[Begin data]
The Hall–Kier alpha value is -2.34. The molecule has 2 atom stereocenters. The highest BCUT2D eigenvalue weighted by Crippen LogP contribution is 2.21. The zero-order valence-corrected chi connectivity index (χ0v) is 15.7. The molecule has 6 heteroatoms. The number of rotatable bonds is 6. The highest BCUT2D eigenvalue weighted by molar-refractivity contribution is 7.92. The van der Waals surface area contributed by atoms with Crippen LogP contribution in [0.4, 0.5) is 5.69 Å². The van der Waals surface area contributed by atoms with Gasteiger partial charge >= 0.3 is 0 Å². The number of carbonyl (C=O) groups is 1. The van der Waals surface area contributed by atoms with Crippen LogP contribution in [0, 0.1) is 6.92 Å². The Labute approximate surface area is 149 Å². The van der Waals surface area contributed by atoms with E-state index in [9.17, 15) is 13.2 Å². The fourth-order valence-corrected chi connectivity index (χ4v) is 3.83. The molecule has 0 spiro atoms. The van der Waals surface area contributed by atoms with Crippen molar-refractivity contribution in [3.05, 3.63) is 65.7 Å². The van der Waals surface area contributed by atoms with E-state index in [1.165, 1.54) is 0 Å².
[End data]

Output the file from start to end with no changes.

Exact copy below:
The Hall–Kier alpha value is -2.34. The molecule has 2 atom stereocenters. The highest BCUT2D eigenvalue weighted by Crippen LogP contribution is 2.21. The zero-order valence-corrected chi connectivity index (χ0v) is 15.7. The molecule has 6 heteroatoms. The number of rotatable bonds is 6. The highest BCUT2D eigenvalue weighted by molar-refractivity contribution is 7.92. The van der Waals surface area contributed by atoms with Crippen LogP contribution in [0.4, 0.5) is 5.69 Å². The van der Waals surface area contributed by atoms with Gasteiger partial charge >= 0.3 is 0 Å². The number of carbonyl (C=O) groups is 1. The van der Waals surface area contributed by atoms with Crippen LogP contribution in [0, 0.1) is 6.92 Å². The Labute approximate surface area is 149 Å². The van der Waals surface area contributed by atoms with E-state index in [9.17, 15) is 13.2 Å². The fourth-order valence-corrected chi connectivity index (χ4v) is 3.83. The molecule has 0 spiro atoms. The van der Waals surface area contributed by atoms with Crippen molar-refractivity contribution in [3.05, 3.63) is 65.7 Å². The van der Waals surface area contributed by atoms with E-state index in [1.165, 1.54) is 0 Å².